Tuesday, 3 June 2014

Elevated amniotic fluid steroid hormones and autism risk

"These results provide the first direct evidence of elevated fetal steroidogenic activity in autism". Such were the sentiments of the paper by Simon Baron-Cohen and colleagues [1] (open-access) looking at amniotic fluid samples for the presence of various sex steroid levels: Progesterone, 17α-Hydroxy-progesterone, Androstenedione, Testosterone and Cortisol. Most compounds are found in the Δ4 pathway. Suffice to say that the media kinda liked the press release for this study (see here) and the study findings have been reported by quite a few outlets (see here and see here).

The paper is open-access but as always, I'd like to give a brief overview:

  • Based on amniotic samples collected in Denmark (yet again those Scandinavian registries are proving their scientific worth), "all amniotic fluid samples of males born between 1993 and 1999 who later received ICD-10 (International Classification of Diseases, 10th Revision) diagnoses of autism, Asperger syndrome or PDD-NOS (pervasive developmental disorder not otherwise specified) (n=128)" were compared with 217 asymptomatic controls. Note the focus on males only.
  • Samples were in storage for quite a few years (average of 14 years) but were eventually thawed and prepared for analysis by a favourite technique of mine: liquid chromatography tandem mass spectrometry. If you're really interested, the mass spec used was a triple quadrupole system operated in positive ion mode relying on chemical ionisation.
  • Results: rather than any one of the sex steroids being singled out as a biomarker for the autism samples, "a latent steroidogenic factor is elevated, which includes all hormones in the Δ4 pathway, as well as cortisol". Further: "This observation suggests dysregulation of pathways mediated by cytochrome P450-containing enzymes that catalyze the conversion of hormones along the Δ4 and glucocorticoid pathways". One of the figures included in the paper provides a good overview on the extent of the group elevations noted in the study (see here).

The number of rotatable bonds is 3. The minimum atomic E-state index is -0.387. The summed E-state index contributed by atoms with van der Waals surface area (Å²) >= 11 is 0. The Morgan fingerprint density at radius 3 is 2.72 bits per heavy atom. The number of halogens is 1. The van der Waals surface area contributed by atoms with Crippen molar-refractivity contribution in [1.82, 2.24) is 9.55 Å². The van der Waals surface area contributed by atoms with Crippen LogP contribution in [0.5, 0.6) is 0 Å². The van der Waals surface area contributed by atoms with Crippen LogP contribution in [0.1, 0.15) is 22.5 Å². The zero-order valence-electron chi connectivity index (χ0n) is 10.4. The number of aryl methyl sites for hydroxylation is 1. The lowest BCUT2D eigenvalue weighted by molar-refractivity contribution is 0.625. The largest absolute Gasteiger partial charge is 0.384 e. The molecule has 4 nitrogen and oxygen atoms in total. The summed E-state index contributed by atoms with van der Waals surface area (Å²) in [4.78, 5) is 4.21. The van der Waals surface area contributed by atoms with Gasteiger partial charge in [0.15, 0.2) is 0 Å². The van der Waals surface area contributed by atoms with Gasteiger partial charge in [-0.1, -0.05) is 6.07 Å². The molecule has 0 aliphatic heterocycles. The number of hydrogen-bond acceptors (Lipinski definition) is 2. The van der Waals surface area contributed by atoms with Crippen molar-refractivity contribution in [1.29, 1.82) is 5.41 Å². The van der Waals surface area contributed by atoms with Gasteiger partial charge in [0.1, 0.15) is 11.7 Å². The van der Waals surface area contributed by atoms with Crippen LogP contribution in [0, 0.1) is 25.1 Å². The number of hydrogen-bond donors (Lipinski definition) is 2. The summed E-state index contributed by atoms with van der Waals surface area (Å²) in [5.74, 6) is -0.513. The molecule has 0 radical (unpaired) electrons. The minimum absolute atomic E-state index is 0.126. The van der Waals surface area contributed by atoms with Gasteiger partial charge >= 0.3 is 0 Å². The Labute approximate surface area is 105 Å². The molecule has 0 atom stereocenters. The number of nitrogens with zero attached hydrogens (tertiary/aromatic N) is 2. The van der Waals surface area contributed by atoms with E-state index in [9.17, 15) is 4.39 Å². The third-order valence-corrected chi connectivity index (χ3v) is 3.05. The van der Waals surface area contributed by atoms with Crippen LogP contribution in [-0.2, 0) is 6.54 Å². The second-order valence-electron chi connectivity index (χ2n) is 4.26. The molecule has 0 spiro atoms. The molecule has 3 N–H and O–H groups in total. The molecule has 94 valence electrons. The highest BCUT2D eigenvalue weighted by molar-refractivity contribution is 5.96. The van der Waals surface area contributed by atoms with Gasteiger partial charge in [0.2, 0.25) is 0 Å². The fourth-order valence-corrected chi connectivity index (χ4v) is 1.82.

• "The source of elevated steroidogenic activity in the fetal development of autism was not tested in the current study, and more research will be needed to understand how different sources such as the fetus, mother, placenta or other environmental factors might contribute to such elevations". In other words, researchers were only recording sex steroid values in samples not looking at the hows and whys of such elevations.

Those who are familiar with the autism research scene will probably know about Prof SBC and his work going back some years (see here). In more recent times, I note that quite a bit more of his work is focusing on the sex hormones and how they may relate to cognitive phenotypes such as systemisers and empathisers (see here and see here) potentially overlapping with facets of the autism and other spectrums. Perhaps more interesting to me has been some shift away from grand sweeping psychological theories of autism to other disciplines pertinent to autism research such as those similar to his analytical chemistry work shown in this post [2]. 

I note in the current paper mention of the words "epigenetic fetal programming" as being one suggestion for how being 'bathed' in elevated levels of these 'male' hormones might potentially explain why a child goes on to develop autism. I know this is a trendy area to talk about these days; David Barker (RIP) must be casting a smile over how far and wide his writings are now seemingly reaching. That being said, I'd be interested to see how subsequent research fares in this area particularly when taking into account other placental-related autism findings and the rise and rise of epigenetics in autism research (see here). The authors also for example write: "The current results may also be relevant to the literature on prenatal stress and autism. We found that cortisol, a biomarker typically associated with stress, is elevated early in the fetal development of autism". Knowing what we think we know about cortisol and autism (see here) again, it will be interesting to see where this research leads. Interestingly too, the authors also talk about GABA and cytokines in their discussion of results hinting at the multitude of possible effects that may stem from their findings.

Finally, I note the authors do add quite a big caveat to their findings: "From a clinical standpoint, the current results say nothing about the potential for such data as a prospective prenatal test of autism risk". This based on an issue that Prof SBC has talked about before in the lay arena (see here) which heads down a potentially quite uncomfortable path. Treading carefully, I await replication of these results and that all-important focus on the hows and whys of elevated foetal steroidogenic activity potentially associated with elevated autism risk.


[1] Baron-Cohen S. et al. Elevated fetal steroidogenic activity in autism.  Molecular Psychiatry. 2014. June 3.

[2] Steeb H. et al. Serum proteomic analysis identifies sex-specific differences in lipid metabolism and inflammation profiles in adults diagnosed with Asperger syndrome. Mol Autism. 2014 Jan 27;5(1):4.


ResearchBlogging.org Baron-Cohen, S., Auyeung, B., Nørgaard-Pedersen, B., Hougaard, D., Abdallah, M., Melgaard, L., Cohen, A., Chakrabarti, B., Ruta, L., & Lombardo, M. (2014). Elevated fetal steroidogenic activity in autism Molecular Psychiatry DOI: 10.1038/mp.2014.48